IMPROVEMENT OF THE LIVING STANDARDS IN RWANDA
The Rwandan public does not follow adequate measures to prevent disease, the country does not have enough hospitals, and even the few that are available are unaffordable to most of the people and have insufficient staff and equipment. Most Rwandans also have no access to clean water and proper nutrition. For these reasons, the life expectancy in Rwanda is 49 years of age. There is a high mortality rate mostly at birth and under the age of 5 and many Rwandans die at a young age from diseases like malaria and AIDS.
The country does not have enough schools and many parents are unable to afford the schools that are available with most students dropping out in primary school. For this reason, up to 50% of all Rwandans are illiterate. Those who get the opportunity to go to school do not receive adequate education for them to create lucrative activities for themselves and for the development of the country.
Inadditiontotheshortageofallthesenecessities women are given less priority in favour of their brothers thereby diminishing their contribution to the country’s development.
Rwandans live in isolated homesteads on which they cultivate and rear animals on a subsistence scale. The homestead is continuously divided among the heirs.
Most of the energy used in Rwanda is derived from firewood thereby destroying the environment and contributing to global warming.
In addition to all the problems that Rwanda encountered over many years, there are also problems resulting from the aftermath of the war and genocide that lasted between
1990 and 1994 leaving many handicapped, widowed, elderly people with nobody to take care of them, orphans and street children.
The standard of living in Rwanda is still very low. Up to 70% of the population lives in extreme poverty. This is expected because the standard of living of the citizens reflects the general economic development and as a ready mentioned above, the Rwandan economy still faces major challenges. Collectively, these difficulties resulted in a moral decline (promiscuity, drug abuse…) which led to the spread of diseases like AIDS.
RPF-INKOTANYIbelievesinthedevelopmen by of the individual and that good living conditions is a basic human right for all including good nutrition, clothing, adequate shelter, clean drinking water, education, health etc.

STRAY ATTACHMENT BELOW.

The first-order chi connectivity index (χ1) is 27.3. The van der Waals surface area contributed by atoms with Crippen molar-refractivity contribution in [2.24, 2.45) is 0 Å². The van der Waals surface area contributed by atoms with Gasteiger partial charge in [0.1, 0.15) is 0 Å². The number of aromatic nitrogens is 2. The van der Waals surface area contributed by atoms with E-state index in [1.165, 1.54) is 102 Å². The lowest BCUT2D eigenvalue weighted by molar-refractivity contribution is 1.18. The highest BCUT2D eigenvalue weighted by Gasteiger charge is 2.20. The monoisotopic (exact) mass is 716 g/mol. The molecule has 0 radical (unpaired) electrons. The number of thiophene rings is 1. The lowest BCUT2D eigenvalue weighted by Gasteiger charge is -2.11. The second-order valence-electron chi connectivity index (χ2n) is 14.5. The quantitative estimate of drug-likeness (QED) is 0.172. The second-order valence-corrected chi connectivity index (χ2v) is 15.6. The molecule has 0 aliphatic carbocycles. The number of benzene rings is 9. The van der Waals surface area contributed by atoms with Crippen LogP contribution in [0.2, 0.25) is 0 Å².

For these reasons:
- RPF-INKOTANYI will ensure that all Rwandan children old enough to study have access to a school nearby.
Their education will include general knowledge, Rwandan culture, science and technology giving them the ability to contribute to their own personal development as well as that of the country. RPF-INKOTANYI will also ensure that places in school are offered without prejudice.
- RPF-INKOTANYI will ensure that women have equal rights as men and encouraged to know and claim these rights in order for them to contribute significantly to all developmental activities in their country.
- RPF-INKOTANYI will ensure that all youth who are unable to complete their education form associations in which they will receive advice on how to earn a living and the assistance they need to accomplish that.
- RPF-INKOTANYI will promote hygiene among Rwandans in order to prevent the spread of diseases caused by unhygienic conditions. It will also ensure that the Rwandan public has access and conserves clean water.
- RPF-INKOTANYI will ensure that all Rwandans have access to health care and that the hospitals are in proximity and are adequately equipped.
- RPF-INKOTANYI will sensitize Rwandans to value and conserve the environment because conservation of the environment is crucial to everybody’s well being.
- RPF-INKOTANYI will encourage Rwandans to restore and maintain their traditional charity at domestic and national level such that the underprivileged are not isolated. More particularly, RPF-INKOTANYI will facilitate the underprivileged to be productive and seM-sustaining.